Revered by fly fishermen, Helen Mark finds out about the famous chalk streams of Hants and Wilts. She begins at Salisbury's Harnham Water Meadows, overlooking the cathedral.
Revered by fly fishermen, Helen Mark visits the famous chalk streams of Hampshire and Wiltshire to find out about their particular ecology. With their trademark gravel beds and gin-clear waters, chalk streams are one of the very few habitats that are almost entirely exclusive to England.
Helen begins at Salisbury's Harnham Water Meadows, close to the city's cathedral, with its well known limestone spire, from the spot where Constable painted his view of the scene. She hears that the meadows act like a sponge, and without them absorbing the heavy rainfall last winter, flooding in the Salisbury area would have been considerably worse.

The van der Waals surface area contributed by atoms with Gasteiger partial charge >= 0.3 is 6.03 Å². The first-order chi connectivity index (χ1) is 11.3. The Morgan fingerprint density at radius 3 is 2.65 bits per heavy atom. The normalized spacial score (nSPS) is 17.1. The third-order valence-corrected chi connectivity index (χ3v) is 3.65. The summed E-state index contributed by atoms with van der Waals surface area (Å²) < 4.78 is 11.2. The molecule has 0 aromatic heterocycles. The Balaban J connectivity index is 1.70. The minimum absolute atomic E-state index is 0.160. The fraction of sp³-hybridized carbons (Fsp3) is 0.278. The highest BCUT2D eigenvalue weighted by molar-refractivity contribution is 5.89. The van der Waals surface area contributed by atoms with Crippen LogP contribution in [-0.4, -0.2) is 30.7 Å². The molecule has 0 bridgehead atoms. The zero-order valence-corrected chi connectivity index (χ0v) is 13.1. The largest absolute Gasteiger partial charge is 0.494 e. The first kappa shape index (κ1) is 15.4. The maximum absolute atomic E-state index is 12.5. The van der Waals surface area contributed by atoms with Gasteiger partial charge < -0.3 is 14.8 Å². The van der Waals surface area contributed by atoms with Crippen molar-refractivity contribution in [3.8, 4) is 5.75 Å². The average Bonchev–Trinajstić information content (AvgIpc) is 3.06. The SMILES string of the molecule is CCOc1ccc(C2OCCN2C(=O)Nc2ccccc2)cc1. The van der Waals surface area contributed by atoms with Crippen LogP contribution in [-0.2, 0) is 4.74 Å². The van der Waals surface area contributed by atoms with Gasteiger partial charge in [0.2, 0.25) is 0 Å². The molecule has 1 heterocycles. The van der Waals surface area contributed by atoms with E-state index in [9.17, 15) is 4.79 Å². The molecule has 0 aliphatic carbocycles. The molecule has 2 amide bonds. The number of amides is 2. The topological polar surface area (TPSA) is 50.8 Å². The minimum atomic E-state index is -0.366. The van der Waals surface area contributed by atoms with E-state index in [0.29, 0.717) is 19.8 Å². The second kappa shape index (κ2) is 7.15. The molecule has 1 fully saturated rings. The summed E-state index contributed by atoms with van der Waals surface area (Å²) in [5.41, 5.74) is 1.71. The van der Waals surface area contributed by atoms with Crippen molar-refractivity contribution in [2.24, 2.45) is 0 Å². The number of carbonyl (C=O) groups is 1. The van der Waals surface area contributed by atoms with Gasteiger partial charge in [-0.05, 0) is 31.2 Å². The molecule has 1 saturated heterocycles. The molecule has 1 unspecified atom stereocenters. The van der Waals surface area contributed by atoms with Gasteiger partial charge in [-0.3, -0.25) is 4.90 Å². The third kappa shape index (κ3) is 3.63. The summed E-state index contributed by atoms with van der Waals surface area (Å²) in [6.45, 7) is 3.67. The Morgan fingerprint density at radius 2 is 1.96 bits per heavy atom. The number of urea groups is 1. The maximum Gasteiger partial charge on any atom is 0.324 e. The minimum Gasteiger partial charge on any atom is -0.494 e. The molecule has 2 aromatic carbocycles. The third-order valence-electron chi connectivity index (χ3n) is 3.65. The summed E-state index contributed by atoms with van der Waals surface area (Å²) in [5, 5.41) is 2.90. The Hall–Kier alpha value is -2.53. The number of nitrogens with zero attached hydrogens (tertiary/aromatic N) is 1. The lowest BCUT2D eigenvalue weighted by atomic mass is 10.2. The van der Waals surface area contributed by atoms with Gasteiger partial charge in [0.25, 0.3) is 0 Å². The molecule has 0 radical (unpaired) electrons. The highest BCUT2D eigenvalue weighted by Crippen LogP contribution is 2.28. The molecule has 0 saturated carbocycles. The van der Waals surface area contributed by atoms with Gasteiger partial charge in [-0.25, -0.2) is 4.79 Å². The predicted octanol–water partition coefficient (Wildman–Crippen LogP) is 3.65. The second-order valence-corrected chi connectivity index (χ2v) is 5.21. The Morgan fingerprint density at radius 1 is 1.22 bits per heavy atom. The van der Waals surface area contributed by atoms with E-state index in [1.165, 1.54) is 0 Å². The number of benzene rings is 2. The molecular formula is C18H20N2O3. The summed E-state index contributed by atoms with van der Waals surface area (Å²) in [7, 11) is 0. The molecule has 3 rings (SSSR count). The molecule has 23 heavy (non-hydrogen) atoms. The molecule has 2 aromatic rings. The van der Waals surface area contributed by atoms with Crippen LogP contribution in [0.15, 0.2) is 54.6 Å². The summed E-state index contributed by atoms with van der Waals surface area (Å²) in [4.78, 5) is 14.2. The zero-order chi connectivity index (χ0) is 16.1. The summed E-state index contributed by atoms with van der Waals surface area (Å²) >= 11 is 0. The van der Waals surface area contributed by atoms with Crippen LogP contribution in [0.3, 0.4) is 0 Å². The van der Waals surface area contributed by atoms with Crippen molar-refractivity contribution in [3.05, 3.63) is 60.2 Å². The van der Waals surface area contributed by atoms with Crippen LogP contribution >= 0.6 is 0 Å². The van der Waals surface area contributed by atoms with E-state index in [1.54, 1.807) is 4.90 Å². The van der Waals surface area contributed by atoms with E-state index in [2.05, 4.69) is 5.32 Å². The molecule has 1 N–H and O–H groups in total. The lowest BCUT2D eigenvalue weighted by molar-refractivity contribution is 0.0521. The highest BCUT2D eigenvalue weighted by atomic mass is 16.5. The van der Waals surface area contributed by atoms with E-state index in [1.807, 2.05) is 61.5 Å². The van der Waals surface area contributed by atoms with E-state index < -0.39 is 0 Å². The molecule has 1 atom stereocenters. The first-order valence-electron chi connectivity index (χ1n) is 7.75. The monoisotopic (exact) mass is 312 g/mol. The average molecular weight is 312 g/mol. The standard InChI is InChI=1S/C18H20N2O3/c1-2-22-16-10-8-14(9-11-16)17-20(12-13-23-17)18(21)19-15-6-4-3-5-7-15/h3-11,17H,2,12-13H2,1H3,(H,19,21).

She meets Jan Fitzjohn and Tim Tatton-Brown, Trustees of the water meadows, who tell her about the winter 'drownings' of this low-lying land, which gave a distinct economic advantage to southern England's once vital sheep and wool industry. The irrigation of the water meadows achieved this by encouraging the early growth of spring grass, known as the 'first bite'. We also meet grazier Rob Hawke, whose sheep today feed on the pastures, in the shadow of Salisbury's spire.
Then, in the Hampshire village of Nether Wallop (the Wallop being a tributary of the celebrated trout stream, the Test) Helen finds out about the patient art of fly fishing from writer Simon Cooper.
Producer: Mark Smalley.
- Thu 14 Aug 2014 15:00
- Sat 16 Aug 2014 06:07